can remember that, too. I can remember saying, "If volcanoes came
up last year, maybe it is not going to come up next." I remember at
school and at university, you could go into the library and look out
the exam papers... It is whether or not this has gone over a line. I
think it's commonsense. Everybody recognises there has to be - there
is going to be guesswork and intelligence about what is likely
to come up in an exam. It is about whether this has crossed the line.
Does it play into a widely-held view beyond the teaching unions,
who don't agree, that the exams have got easier? I don't buy that.
Let me ask you this. Why is it now that the private schools who do the
same A-levels as the state schools they are getting incredible pass
rates like five times better than 30 years ago? They are not three or
five times better. Standards have come up. I know there is
controversy over that. But standards in schools have come up.
Coursework has had an impact. I am sure there will be a longer review
about the role of coursework. There is coursework. When we did exams...
They were three-hour exams. It is very different now.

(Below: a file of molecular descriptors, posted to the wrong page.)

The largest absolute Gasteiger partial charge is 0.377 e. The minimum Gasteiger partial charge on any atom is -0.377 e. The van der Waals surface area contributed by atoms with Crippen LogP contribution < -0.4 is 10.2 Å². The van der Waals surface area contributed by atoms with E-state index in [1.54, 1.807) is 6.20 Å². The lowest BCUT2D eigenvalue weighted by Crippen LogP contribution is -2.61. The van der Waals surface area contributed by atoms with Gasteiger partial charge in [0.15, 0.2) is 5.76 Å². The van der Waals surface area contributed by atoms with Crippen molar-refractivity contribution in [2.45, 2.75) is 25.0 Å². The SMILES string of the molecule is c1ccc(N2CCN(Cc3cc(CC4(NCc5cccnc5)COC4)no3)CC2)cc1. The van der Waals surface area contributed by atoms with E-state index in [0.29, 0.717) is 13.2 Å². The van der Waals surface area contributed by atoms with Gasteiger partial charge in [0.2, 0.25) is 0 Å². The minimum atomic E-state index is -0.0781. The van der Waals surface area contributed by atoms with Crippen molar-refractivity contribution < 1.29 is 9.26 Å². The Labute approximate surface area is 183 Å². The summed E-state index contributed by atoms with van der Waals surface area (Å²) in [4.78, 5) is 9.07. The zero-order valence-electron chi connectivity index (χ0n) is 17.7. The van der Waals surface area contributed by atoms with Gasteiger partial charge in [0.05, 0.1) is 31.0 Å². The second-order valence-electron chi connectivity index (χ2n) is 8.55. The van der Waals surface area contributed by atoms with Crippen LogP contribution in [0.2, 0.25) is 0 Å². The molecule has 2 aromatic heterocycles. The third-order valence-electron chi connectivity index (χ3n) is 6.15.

universities say that an A in an A level no longer allows them to
distinguish between good and bad. Those getting A-level maths to go
to Cambridge have to do remedial courses. The other thing is...
some of us went to university, you were interviewed by universities
and that was an additional way of making an assessment.
There were a lot of universities that did interviews at that point.
Even though you are not from OFQAL, we are glad you are here! Now, how
can Government turn around problem families? The cost to society in
benefits, public services, policing and even prison is well documented.
As are the grand gestures of past politicians. Now, David Cameron has
unveiled his plans. Jo has more. Yes, Andrew, the aftermath of the
summer riots refocused political thought on the UK's problem